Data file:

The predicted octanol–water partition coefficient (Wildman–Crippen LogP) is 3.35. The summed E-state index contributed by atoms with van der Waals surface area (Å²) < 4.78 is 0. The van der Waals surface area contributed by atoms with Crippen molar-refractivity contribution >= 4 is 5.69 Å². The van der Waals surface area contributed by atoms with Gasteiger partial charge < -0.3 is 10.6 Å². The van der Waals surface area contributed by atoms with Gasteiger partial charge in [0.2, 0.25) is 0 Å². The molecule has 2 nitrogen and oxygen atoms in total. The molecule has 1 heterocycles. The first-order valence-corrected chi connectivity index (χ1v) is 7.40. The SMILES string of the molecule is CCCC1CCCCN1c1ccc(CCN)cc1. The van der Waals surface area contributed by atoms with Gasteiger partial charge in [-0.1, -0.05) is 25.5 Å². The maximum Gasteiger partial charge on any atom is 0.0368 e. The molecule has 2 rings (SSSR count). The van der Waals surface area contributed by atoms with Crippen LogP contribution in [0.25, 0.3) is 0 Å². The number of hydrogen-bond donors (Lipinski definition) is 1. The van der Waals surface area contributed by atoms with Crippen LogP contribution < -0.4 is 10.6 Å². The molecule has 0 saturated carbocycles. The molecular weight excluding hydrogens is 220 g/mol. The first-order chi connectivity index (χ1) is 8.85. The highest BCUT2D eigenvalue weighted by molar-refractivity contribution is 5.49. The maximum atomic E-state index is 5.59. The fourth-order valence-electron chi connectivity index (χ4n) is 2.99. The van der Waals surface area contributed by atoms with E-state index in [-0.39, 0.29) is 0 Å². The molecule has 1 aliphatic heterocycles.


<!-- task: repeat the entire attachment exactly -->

The predicted octanol–water partition coefficient (Wildman–Crippen LogP) is 3.35. The summed E-state index contributed by atoms with van der Waals surface area (Å²) < 4.78 is 0. The van der Waals surface area contributed by atoms with Crippen molar-refractivity contribution >= 4 is 5.69 Å². The van der Waals surface area contributed by atoms with Gasteiger partial charge < -0.3 is 10.6 Å². The van der Waals surface area contributed by atoms with Gasteiger partial charge in [0.2, 0.25) is 0 Å². The molecule has 2 nitrogen and oxygen atoms in total. The molecule has 1 heterocycles. The first-order valence-corrected chi connectivity index (χ1v) is 7.40. The SMILES string of the molecule is CCCC1CCCCN1c1ccc(CCN)cc1. The van der Waals surface area contributed by atoms with Gasteiger partial charge in [-0.1, -0.05) is 25.5 Å². The maximum Gasteiger partial charge on any atom is 0.0368 e. The molecule has 2 rings (SSSR count). The van der Waals surface area contributed by atoms with Crippen LogP contribution in [0.25, 0.3) is 0 Å². The number of hydrogen-bond donors (Lipinski definition) is 1. The van der Waals surface area contributed by atoms with Crippen LogP contribution < -0.4 is 10.6 Å². The molecule has 0 saturated carbocycles. The molecular weight excluding hydrogens is 220 g/mol. The first-order chi connectivity index (χ1) is 8.85. The highest BCUT2D eigenvalue weighted by molar-refractivity contribution is 5.49. The maximum atomic E-state index is 5.59. The fourth-order valence-electron chi connectivity index (χ4n) is 2.99. The van der Waals surface area contributed by atoms with E-state index in [-0.39, 0.29) is 0 Å². The molecule has 1 aliphatic heterocycles.